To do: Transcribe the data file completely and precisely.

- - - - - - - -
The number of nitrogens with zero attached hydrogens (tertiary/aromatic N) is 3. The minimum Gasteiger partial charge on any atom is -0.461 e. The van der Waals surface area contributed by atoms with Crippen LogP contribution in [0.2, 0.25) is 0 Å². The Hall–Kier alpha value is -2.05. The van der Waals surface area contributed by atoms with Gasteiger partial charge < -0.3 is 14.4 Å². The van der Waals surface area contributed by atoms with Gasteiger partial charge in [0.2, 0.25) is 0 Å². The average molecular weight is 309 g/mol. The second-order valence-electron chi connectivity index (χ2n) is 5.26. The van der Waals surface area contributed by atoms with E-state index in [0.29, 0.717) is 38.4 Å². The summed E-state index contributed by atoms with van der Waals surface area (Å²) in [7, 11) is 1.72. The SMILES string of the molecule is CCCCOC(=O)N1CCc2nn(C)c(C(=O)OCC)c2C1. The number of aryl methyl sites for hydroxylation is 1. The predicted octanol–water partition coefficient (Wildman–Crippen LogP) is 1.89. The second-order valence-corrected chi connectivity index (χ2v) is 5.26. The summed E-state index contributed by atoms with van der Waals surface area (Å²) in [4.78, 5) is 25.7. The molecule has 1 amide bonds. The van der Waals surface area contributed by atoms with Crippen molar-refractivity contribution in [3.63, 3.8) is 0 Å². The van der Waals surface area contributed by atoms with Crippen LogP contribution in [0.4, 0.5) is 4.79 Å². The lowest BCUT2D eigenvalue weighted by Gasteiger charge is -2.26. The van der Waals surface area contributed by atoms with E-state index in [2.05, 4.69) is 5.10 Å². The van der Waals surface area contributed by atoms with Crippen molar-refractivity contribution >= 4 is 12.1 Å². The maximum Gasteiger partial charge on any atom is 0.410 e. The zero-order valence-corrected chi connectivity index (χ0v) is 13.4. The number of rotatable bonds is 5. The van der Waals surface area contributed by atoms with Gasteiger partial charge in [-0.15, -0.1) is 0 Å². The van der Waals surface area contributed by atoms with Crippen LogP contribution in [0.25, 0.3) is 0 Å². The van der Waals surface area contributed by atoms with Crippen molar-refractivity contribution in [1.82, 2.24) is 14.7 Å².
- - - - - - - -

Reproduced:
The number of nitrogens with zero attached hydrogens (tertiary/aromatic N) is 3. The minimum Gasteiger partial charge on any atom is -0.461 e. The van der Waals surface area contributed by atoms with Crippen LogP contribution in [0.2, 0.25) is 0 Å². The Hall–Kier alpha value is -2.05. The van der Waals surface area contributed by atoms with Gasteiger partial charge < -0.3 is 14.4 Å². The van der Waals surface area contributed by atoms with Gasteiger partial charge in [0.2, 0.25) is 0 Å². The average molecular weight is 309 g/mol. The second-order valence-electron chi connectivity index (χ2n) is 5.26. The van der Waals surface area contributed by atoms with E-state index in [0.29, 0.717) is 38.4 Å². The summed E-state index contributed by atoms with van der Waals surface area (Å²) in [7, 11) is 1.72. The SMILES string of the molecule is CCCCOC(=O)N1CCc2nn(C)c(C(=O)OCC)c2C1. The number of aryl methyl sites for hydroxylation is 1. The predicted octanol–water partition coefficient (Wildman–Crippen LogP) is 1.89. The second-order valence-corrected chi connectivity index (χ2v) is 5.26. The summed E-state index contributed by atoms with van der Waals surface area (Å²) in [4.78, 5) is 25.7. The molecule has 1 amide bonds. The van der Waals surface area contributed by atoms with Crippen molar-refractivity contribution in [3.63, 3.8) is 0 Å². The van der Waals surface area contributed by atoms with Crippen LogP contribution in [0.4, 0.5) is 4.79 Å². The lowest BCUT2D eigenvalue weighted by Gasteiger charge is -2.26. The van der Waals surface area contributed by atoms with E-state index in [2.05, 4.69) is 5.10 Å². The van der Waals surface area contributed by atoms with Crippen molar-refractivity contribution >= 4 is 12.1 Å². The maximum Gasteiger partial charge on any atom is 0.410 e. The zero-order valence-corrected chi connectivity index (χ0v) is 13.4. The number of rotatable bonds is 5. The van der Waals surface area contributed by atoms with Gasteiger partial charge in [-0.15, -0.1) is 0 Å². The van der Waals surface area contributed by atoms with Crippen LogP contribution in [0.25, 0.3) is 0 Å². The van der Waals surface area contributed by atoms with Crippen molar-refractivity contribution in [1.82, 2.24) is 14.7 Å².